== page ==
This technique has perhaps been legitimised by the likes of David McCandless, who appears obsessed by both circles and the using of areas to represent relative amounts. The reason I dislike this nameless technique is mainly because it’s very hard to judge relative sizes by area as opposed to length. This is of course also a big problem with pie charts. This much-lauded poster of the US budget breakdown is an egregious example, particularly when you consider that most people under-estimate differences in area - which is also one of the reasons why McCandless deserves a special place in hell, in my opinion.
But you don’t have to take my word for how hard it is to judge differences in area, and why horizontal bar charts or their equivalent are almost always better. Here’s a nice game you can play to prove it to yourself once and for all!
I’ve been lurking, and recently posting, on Edd Dumbill‘s Google+ “community” discussion about “big data” since he set it up a few weeks ago (dunno if it’s a public group – G+ is opaque about these things – and I’m too lazy to find out). Dumbill works for O’Reilly Media, and helped popularise the term “big data” to describe a rather nebulous phenomenon of corporations and other entities using (some would say abusing) very large amounts data so as to spot interesting patterns. Naturally, this piqued my interest in terms of the ramifications for UX, but first I needed to get a handle on the definition of what “big data” might actually be. Perhaps also not without coincidence, O’Reilly have been involved in popularising new concepts with buzz words in the past – “web 3.0″ being one of the most obvious – so I was a bit wary of possible hype. Stephen Few has also recently come out against the term (PDF) on the grounds that it over-states the capabilities of technology in order to sell software solutions to the gullible.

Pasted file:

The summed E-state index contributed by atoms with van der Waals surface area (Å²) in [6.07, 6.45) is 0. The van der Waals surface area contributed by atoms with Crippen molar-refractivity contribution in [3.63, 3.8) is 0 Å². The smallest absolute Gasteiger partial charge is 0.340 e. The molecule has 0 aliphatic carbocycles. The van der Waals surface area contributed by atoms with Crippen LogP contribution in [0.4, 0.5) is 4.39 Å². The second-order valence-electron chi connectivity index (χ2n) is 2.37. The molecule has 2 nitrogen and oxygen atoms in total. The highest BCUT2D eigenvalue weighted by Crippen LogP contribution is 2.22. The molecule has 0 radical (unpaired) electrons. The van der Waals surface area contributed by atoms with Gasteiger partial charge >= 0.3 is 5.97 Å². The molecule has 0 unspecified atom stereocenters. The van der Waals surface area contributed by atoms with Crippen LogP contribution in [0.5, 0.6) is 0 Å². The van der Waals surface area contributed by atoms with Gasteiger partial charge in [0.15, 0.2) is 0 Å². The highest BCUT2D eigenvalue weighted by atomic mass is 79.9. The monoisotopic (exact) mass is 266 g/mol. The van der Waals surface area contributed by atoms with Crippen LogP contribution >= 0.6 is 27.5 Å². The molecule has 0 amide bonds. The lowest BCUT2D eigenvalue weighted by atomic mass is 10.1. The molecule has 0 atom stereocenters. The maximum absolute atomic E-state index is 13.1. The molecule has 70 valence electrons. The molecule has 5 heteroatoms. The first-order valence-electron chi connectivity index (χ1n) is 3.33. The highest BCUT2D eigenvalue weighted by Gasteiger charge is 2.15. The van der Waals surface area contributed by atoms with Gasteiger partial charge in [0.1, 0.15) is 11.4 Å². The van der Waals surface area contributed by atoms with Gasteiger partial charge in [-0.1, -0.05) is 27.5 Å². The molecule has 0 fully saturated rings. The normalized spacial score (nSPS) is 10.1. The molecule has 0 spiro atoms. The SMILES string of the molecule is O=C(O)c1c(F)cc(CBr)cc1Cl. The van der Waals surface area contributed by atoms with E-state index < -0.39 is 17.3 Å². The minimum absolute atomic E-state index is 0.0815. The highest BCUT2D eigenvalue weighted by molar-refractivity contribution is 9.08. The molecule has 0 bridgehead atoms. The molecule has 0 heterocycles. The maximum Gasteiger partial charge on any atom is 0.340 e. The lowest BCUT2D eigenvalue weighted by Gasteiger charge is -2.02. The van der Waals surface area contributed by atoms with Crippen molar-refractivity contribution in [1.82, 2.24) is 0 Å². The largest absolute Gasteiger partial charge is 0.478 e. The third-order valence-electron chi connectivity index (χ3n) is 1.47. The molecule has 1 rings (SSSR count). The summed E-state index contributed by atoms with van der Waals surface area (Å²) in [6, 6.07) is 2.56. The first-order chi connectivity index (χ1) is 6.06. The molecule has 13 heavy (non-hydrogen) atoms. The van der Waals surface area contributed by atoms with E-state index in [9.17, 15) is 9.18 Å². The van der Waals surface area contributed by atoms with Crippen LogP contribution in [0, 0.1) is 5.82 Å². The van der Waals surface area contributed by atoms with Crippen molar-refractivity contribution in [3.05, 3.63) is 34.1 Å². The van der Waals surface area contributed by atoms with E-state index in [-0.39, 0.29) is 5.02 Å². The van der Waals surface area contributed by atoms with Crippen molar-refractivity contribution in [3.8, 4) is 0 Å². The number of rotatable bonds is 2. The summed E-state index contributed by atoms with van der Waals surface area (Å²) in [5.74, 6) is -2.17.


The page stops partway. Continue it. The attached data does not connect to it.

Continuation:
However, for the impatient (or simply lazy) UX-ers out there, I can report back on my investigations on what is the Interweb’s latest buzz phrase – and what it might mean for UX.
Data visualisation (“dataviz” or more broadly, “infoviz”) appears to serve two main purposes. The first is to show data to people who are not analysts or experts. This is so that they can understand some or all of something that has already been identified in that data. The assumption here is that raw tables, or perhaps bunches of charts or diagrams, don’t easily reveal what’s going on. An example of this would be Tufte’s favourite graphic, which summarises a large amount of what would otherwise be rather uninspiring figures about temperature, troop numbers and the positions of rivers on a route.
The second purpose is to help analysts and experts discover things in raw data that would be difficult to find by other means. An example of this (perhaps, because I’m not an expert in the domain) might be PrognoSim, which visualises the effect of medical interventions on patients.